We’re not going back to normal

MIT Technology Review:

But it won’t end there. As long as someone in the world has the virus, breakouts can and will keep recurring without stringent controls to contain them. In a report yesterday (pdf), researchers at Imperial College London proposed a way of doing this: impose more extreme social distancing measures every time admissions to intensive care units (ICUs) start to spike, and relax them each time admissions fall.

Even in the least restrictive of the Imperial College scenarios, we’re shut in more than half the time.

Ho boy. Tot pakweg eind 2021 gaan we een soort knipperlichtsamenleving tegemoet, vergelijkbaar met het smogalarm, waarbij we soms al eens wat meer mogen en soms al eens wat minder.

Gepubliceerd op
Gecategoriseerd als Blog

The Doctor Who Helped Defeat Smallpox Explains What’s Coming

Wired:

The world is not going to begin to look normal until three things have happened. One, we figure out whether the distribution of this virus looks like an iceberg, which is one-seventh above the water, or a pyramid, where we see everything. If we’re only seeing right now one-seventh of the actual disease because we’re not testing enough, and we’re just blind to it, then we’re in a world of hurt. Two, we have a treatment that works, a vaccine or antiviral. And three, maybe most important, we begin to see large numbers of people—in particular nurses, home health care providers, doctors, policemen, firemen, and teachers who have had the disease—are immune, and we have tested them to know that they are not infectious any longer. And we have a system that identifies them, either a concert wristband or a card with their photograph and some kind of a stamp on it. Then we can be comfortable sending our children back to school, because we know the teacher is not infectious.

Gepubliceerd op
Gecategoriseerd als Blog

Basecamp’s Jason Fried on the Learning Curve of Remote Work

99U:

A lot of companies are on autopilot, without taking time to reconsider how they do things. When something knocks you off course—this is as off-course as we could imagine—it gives people a moment to look around and see what needs to change. We don’t need to do everything as we did in the office. What happens if we don’t?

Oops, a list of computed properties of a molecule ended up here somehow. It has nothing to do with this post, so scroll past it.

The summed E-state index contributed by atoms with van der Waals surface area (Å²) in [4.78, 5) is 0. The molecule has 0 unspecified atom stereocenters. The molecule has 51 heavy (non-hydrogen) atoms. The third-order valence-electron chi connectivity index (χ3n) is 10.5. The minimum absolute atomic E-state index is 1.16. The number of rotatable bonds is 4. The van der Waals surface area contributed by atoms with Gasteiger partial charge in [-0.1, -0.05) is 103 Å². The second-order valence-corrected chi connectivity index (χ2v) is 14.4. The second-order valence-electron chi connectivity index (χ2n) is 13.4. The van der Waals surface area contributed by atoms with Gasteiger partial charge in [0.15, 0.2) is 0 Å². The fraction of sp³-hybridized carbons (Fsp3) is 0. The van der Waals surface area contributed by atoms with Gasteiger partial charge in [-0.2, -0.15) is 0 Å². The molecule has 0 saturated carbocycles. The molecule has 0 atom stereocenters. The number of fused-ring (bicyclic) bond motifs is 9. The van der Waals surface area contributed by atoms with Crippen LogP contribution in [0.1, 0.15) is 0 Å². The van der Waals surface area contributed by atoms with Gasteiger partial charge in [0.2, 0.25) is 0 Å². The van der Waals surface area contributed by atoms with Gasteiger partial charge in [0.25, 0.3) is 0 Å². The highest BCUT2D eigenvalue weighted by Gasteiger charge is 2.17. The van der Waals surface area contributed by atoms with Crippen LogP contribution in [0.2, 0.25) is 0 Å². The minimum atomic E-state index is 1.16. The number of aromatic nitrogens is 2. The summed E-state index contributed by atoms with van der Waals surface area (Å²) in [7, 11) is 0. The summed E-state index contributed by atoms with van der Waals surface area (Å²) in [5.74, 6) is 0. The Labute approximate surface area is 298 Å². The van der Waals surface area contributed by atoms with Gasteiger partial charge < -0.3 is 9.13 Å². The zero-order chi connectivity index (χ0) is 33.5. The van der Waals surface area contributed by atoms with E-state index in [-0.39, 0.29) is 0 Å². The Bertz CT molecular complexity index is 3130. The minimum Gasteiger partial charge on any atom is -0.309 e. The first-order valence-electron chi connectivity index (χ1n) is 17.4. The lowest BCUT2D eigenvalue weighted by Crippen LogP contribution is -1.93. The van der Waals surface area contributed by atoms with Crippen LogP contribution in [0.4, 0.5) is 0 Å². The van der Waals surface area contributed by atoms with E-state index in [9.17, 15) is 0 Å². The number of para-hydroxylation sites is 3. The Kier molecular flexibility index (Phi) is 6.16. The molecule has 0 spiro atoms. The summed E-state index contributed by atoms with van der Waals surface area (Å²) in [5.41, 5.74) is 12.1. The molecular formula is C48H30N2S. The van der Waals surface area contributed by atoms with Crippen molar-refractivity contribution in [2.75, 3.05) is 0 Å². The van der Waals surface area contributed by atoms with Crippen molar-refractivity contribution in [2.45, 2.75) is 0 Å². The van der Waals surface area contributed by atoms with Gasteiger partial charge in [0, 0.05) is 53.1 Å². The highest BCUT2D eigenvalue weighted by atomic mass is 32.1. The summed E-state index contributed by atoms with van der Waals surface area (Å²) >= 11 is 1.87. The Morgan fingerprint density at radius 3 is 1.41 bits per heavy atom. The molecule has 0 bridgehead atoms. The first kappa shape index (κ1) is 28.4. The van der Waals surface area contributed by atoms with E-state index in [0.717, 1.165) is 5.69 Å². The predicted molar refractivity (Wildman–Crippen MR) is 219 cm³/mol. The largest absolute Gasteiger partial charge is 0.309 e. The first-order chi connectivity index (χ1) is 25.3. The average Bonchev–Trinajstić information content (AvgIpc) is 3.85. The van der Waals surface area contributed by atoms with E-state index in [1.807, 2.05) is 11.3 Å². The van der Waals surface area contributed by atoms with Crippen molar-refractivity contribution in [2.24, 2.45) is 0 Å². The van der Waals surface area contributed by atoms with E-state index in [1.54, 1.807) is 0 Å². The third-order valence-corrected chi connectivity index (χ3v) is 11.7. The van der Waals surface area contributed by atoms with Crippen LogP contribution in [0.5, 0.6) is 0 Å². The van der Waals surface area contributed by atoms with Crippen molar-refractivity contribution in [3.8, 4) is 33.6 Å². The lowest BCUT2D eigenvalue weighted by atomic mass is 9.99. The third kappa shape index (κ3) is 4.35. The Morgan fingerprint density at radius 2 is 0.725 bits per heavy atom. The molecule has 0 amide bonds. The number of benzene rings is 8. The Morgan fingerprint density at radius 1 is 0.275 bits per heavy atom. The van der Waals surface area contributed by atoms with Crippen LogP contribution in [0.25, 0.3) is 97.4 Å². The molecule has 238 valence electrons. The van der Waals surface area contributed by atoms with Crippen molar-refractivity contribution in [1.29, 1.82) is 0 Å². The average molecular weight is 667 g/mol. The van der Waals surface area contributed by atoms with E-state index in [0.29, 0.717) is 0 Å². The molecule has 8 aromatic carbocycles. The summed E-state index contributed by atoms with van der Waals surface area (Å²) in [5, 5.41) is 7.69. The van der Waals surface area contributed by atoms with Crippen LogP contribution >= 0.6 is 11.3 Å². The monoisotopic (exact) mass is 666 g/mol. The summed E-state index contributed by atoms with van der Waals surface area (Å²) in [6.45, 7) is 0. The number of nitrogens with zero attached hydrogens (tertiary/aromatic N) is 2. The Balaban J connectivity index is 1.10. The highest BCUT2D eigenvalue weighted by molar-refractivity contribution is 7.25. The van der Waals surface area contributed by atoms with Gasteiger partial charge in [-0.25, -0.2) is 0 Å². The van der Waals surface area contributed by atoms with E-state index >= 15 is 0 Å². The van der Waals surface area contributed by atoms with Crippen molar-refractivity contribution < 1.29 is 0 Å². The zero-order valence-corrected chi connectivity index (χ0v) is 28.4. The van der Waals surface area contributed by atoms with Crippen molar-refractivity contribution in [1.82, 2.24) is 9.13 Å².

Gepubliceerd op
Gecategoriseerd als Linked list

How we can redesign cities to fight future pandemics

Adele Peters voor Fast Company:

If you’re walking around the city and there’s actually nowhere where you can wash your hands or use a public toilet, you’ve actually created a scenario that you’re forcing people to actually take risks that they maybe don’t want to take.

Dat stoort me al heel lang: het gebrek aan openbaar sanitair in ons land. Op het station moet je betalen om het toilet te mogen gebruiken. Lijkt me een wenselijke investering…

Gepubliceerd op
Gecategoriseerd als Linked list

How to Spend the Time

Dahlia Lithwick op Slate:

Now we are in the next phase, or if you aren’t, you may soon be. This is the phase in which you begin to fill your newfound time learning that someone you know has the virus, someone else you know is extremely sick with the virus, and someone you know has just died from the virus. The great thickening of friendship and community that came in the days before the virus means that these losses are thicker too. Punch in the throat, punch in the throat, punch in the throat. The frantic schedule of online concerts and quarantinis starts to recede because the days are filled with the horror of what’s been lost and what might be lost and also with taking your temperature, which can take a good deal of time, especially when you’re terrified. And the worst part is the knowledge that it’s still going to get worse.

Gepubliceerd op
Gecategoriseerd als Linked list

Five Trends Shaping Medium-Term Policy

Quillette:

One early prototype for the kind of flexible and graduated policy that all nations may eventually adopt is provided by New Zealand, which now has a system of four COVID-19 “alert levels”: (1) Prepare, (2) Reduce, (3) Restrict, and (4) Eliminate.

Gepubliceerd op
Gecategoriseerd als Linked list

Coronavirus: The Hammer and the Dance

Thomas Pueyo in een uitgebreid Medium-artikel:

During the Hammer period, politicians want to lower R as much as possible, through measures that remain tolerable for the population. In Hubei, they went all the way to 0.32. We might not need that: maybe just to 0.5 or 0.6.

But during the Dance of the R period, they want to hover as close to 1 as possible, while staying below it over the long term term. That prevents a new outbreak, while eliminating the most drastic measures.

Gepubliceerd op
Gecategoriseerd als Linked list